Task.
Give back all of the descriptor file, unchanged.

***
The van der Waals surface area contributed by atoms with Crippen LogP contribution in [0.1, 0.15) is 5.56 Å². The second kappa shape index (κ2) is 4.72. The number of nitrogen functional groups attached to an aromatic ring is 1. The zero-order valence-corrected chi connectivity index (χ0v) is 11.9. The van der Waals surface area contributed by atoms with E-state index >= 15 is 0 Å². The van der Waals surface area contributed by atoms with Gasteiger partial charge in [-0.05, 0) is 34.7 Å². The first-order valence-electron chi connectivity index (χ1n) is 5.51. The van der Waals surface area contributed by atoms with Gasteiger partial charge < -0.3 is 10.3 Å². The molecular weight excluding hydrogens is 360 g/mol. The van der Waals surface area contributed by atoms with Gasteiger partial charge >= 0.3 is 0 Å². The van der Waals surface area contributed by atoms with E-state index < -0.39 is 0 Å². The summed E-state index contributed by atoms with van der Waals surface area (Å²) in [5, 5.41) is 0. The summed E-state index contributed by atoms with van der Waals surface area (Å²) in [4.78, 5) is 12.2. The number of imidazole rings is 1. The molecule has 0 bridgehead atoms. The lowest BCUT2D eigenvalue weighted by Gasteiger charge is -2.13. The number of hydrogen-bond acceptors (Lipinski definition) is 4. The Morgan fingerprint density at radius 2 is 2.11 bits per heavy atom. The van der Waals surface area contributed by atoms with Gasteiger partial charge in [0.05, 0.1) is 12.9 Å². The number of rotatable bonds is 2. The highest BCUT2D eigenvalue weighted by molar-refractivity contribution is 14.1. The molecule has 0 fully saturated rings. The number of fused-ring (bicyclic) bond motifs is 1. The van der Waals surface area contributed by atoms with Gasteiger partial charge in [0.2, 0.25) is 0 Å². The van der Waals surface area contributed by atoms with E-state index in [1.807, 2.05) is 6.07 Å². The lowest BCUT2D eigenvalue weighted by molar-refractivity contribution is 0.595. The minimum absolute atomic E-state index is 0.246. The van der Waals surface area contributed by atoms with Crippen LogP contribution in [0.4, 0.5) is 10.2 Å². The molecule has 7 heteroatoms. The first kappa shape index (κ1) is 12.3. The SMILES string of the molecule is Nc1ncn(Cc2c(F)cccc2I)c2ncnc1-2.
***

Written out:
The van der Waals surface area contributed by atoms with Crippen LogP contribution in [0.1, 0.15) is 5.56 Å². The second kappa shape index (κ2) is 4.72. The number of nitrogen functional groups attached to an aromatic ring is 1. The zero-order valence-corrected chi connectivity index (χ0v) is 11.9. The van der Waals surface area contributed by atoms with E-state index >= 15 is 0 Å². The van der Waals surface area contributed by atoms with Gasteiger partial charge in [-0.05, 0) is 34.7 Å². The first-order valence-electron chi connectivity index (χ1n) is 5.51. The van der Waals surface area contributed by atoms with Gasteiger partial charge < -0.3 is 10.3 Å². The molecular weight excluding hydrogens is 360 g/mol. The van der Waals surface area contributed by atoms with Gasteiger partial charge >= 0.3 is 0 Å². The van der Waals surface area contributed by atoms with E-state index < -0.39 is 0 Å². The summed E-state index contributed by atoms with van der Waals surface area (Å²) in [5, 5.41) is 0. The summed E-state index contributed by atoms with van der Waals surface area (Å²) in [4.78, 5) is 12.2. The number of imidazole rings is 1. The molecule has 0 bridgehead atoms. The lowest BCUT2D eigenvalue weighted by Gasteiger charge is -2.13. The number of hydrogen-bond acceptors (Lipinski definition) is 4. The Morgan fingerprint density at radius 2 is 2.11 bits per heavy atom. The van der Waals surface area contributed by atoms with Gasteiger partial charge in [0.05, 0.1) is 12.9 Å². The number of rotatable bonds is 2. The highest BCUT2D eigenvalue weighted by molar-refractivity contribution is 14.1. The molecule has 0 fully saturated rings. The number of fused-ring (bicyclic) bond motifs is 1. The van der Waals surface area contributed by atoms with Gasteiger partial charge in [0.2, 0.25) is 0 Å². The van der Waals surface area contributed by atoms with E-state index in [1.807, 2.05) is 6.07 Å². The lowest BCUT2D eigenvalue weighted by molar-refractivity contribution is 0.595. The minimum absolute atomic E-state index is 0.246. The van der Waals surface area contributed by atoms with Crippen LogP contribution in [0.4, 0.5) is 10.2 Å². The molecule has 7 heteroatoms. The first kappa shape index (κ1) is 12.3. The SMILES string of the molecule is Nc1ncn(Cc2c(F)cccc2I)c2ncnc1-2.